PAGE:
By Kim Toscano
Winter’s chill is here – and it’s time to get the garden ready. One of the simplest ways we can protect plants in winter is by applying mulch. Winter mulching is great for discouraging weeds, protecting the crown of the plant, and regulating temperatures over the winter. Over the long term, mulching can even make major positive changes to the quality of your soil.
Why Apply Winter Mulch to Berries and Fruiting Shrubs
Winter mulch helps keep the soil moist and regulate its temperature when the weather is at its coldest. Many types of plants benefit from mulching – especially edible fruits and berries! Did you know that the added winter protection from mulch leads to a bigger harvest the next season? It’s true!
Winter in the Southern states tends to come in waves. Likewise, soil temperatures tend to rise during the day and drop at night, which can cause alternating freezing and thawing of the soil. All those temperature changes put a lot of stress on plants. With their shallow roots, edible plants like strawberries, blueberries, or figs benefit from a layer of winter mulch to even out temperatures and break the freeze-thaw cycle. If you’re dreaming of fresh fruit next year, give our popular Takes the Cake® Blueberry, Bless Your Heart® Blueberry, and DownHome Harvest® ‘Little Miss Figgy’ Fig varieties an inch or two of mulch this winter, encouraging plentiful fruit the next season!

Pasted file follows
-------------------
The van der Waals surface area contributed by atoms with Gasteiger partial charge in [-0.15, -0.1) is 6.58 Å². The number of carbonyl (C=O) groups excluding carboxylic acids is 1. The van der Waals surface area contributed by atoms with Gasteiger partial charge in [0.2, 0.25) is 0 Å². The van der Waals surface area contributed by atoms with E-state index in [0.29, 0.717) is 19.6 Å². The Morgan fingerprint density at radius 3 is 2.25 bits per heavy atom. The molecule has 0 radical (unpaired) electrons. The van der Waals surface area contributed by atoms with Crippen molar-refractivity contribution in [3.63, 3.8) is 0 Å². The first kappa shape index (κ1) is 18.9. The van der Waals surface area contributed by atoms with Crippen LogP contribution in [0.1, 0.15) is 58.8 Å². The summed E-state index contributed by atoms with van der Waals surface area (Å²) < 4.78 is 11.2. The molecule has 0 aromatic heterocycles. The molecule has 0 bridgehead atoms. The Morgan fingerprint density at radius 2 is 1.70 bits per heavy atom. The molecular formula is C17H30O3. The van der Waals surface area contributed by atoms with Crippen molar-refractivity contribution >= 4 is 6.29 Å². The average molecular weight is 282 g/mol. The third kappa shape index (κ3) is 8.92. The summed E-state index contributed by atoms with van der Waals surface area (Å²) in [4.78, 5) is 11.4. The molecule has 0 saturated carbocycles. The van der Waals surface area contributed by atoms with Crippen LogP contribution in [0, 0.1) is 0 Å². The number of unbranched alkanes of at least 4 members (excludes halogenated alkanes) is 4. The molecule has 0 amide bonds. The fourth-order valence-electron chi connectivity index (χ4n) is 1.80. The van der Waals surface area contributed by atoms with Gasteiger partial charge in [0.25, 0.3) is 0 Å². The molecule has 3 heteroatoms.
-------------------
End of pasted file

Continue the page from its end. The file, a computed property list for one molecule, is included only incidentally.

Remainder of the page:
Many gardeners like to ‘push the limits’ when it comes to cold hardiness. If you’re in a cooler climate but have your sights set on a warm weather wonder like Pineapple Guava DownHome Harvest® Bambina™, your plant will benefit from a protective layer of mulch to insulate the roots and crown over winter. The same is true for newly-planted perennials, trees, and shrubs. Tip: Be sure to keep a small mulch-free zone around the base of the plant to limit pest problems.
If you’re saving space in your empty beds for annual fruit and vegetables this spring, go ahead and cover them in a layer of mulch to prevent soil erosion over the winter. But in areas where plantings rely on seed, skip fall mulching: it can interfere with seed germination in spring.
When to Apply Winter Mulch
It’s important not to apply mulch too early; this prevents plants from hardening off sufficiently to withstand winter weather and may trap warm air in the soil. The best time to apply winter mulch is after several hard frosts, which may be as late as November or December in the South. By this time, the plants have developed cold hardiness and the ground has frozen.
Stick to an organic mulch such as straw, shredded leaves, nut hulls, pine needles, or wood chips. These materials create air spaces that provide optimal insulation.
After mulching your garden beds, you’re ready to bid them sweet dreams for winter with spring and summer fruits ahead!